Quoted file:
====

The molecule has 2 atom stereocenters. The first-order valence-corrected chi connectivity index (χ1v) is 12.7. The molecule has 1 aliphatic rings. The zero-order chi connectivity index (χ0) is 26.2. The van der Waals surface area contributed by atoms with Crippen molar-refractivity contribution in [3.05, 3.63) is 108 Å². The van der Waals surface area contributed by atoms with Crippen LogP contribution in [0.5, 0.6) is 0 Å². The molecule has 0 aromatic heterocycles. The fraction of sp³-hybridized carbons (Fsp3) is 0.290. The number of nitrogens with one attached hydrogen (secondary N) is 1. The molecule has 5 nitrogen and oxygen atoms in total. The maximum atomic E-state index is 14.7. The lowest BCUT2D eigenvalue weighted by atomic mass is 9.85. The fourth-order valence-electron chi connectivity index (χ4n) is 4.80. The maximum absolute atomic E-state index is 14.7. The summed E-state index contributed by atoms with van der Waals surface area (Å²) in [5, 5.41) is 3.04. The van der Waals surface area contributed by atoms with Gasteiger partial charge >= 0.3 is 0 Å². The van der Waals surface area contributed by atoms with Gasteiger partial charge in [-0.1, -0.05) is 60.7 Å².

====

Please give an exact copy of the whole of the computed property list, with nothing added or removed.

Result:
The molecule has 2 atom stereocenters. The first-order valence-corrected chi connectivity index (χ1v) is 12.7. The molecule has 1 aliphatic rings. The zero-order chi connectivity index (χ0) is 26.2. The van der Waals surface area contributed by atoms with Crippen molar-refractivity contribution in [3.05, 3.63) is 108 Å². The van der Waals surface area contributed by atoms with Crippen LogP contribution in [0.5, 0.6) is 0 Å². The molecule has 0 aromatic heterocycles. The fraction of sp³-hybridized carbons (Fsp3) is 0.290. The number of nitrogens with one attached hydrogen (secondary N) is 1. The molecule has 5 nitrogen and oxygen atoms in total. The maximum atomic E-state index is 14.7. The lowest BCUT2D eigenvalue weighted by atomic mass is 9.85. The fourth-order valence-electron chi connectivity index (χ4n) is 4.80. The maximum absolute atomic E-state index is 14.7. The summed E-state index contributed by atoms with van der Waals surface area (Å²) in [5, 5.41) is 3.04. The van der Waals surface area contributed by atoms with Gasteiger partial charge >= 0.3 is 0 Å². The van der Waals surface area contributed by atoms with Gasteiger partial charge in [-0.1, -0.05) is 60.7 Å².